• Trait Ascription Bias – The tendency for people to view themselves as relatively variable in terms of personality, behaviour and mood while viewing others to be more predictable. I see this all the time and often catch myself on this one.  Anytime you hear an analyst or pundit on TV talking about where ‘Mutual Funds’ are allocating capital or what ‘Hedge Funds’ are doing they are assuming the person or group that they are talking about is somehow more predictable than they are.  ”Mutual fund managers have already allocated their capital, there’s no way this market can go any higher!”  Bullshit.
  • Rosy Retrospection – The tendency to rate past events more positively than they had when the event actually occurred. When you remember a blow-up you rarely remember the visceral emotional details of the event.  All you remember is that you survived and, eh, it wasn’t so bad.  This is also a survival mechanism.
  • Hindsight Bias – Filtering memories of past events through present knowledge so that those events look more predictable than they actually were.  This one is obvious and probably one of the most common.  Each event is unique.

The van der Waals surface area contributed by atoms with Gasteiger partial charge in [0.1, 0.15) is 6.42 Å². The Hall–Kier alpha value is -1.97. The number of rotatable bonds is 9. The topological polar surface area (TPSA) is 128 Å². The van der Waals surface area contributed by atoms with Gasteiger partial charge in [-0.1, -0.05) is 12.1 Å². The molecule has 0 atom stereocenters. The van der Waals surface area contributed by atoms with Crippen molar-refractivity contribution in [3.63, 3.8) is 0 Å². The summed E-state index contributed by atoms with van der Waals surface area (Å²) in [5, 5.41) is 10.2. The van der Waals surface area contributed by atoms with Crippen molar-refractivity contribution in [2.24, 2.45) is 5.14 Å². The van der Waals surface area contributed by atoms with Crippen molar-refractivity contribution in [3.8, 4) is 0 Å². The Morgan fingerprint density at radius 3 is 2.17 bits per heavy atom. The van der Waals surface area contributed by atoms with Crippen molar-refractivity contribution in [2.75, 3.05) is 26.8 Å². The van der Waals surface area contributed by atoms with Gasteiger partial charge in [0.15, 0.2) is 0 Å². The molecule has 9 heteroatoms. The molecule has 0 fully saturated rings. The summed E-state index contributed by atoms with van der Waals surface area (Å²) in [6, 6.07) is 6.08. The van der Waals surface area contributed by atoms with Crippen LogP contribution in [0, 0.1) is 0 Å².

• Negativity Bias – Phenomenon by which humans pay more attention and give more weight to negative than positive experiences or other information.  This is probably one of the reasons that Bears tend to skew towards apocalyptic (End of Fiat currency, stock up on grains and guns).
  • Normalcy Bias – The refusal to plan for, or react to, a disaster which has never happened before. Black Swan anyone?  We tend to not assign any risks to the unknown.
  • Deformation Professionnelle – The tendency to look at things according to the conventions of one’s own profession, forgetting the broader point of view. It’s important as a trader or investor to “think like a trader” but it’s equally important to be able to think of perceived problems and opportunities from multiple vantage points, eg. political, social (think BP oil disaster)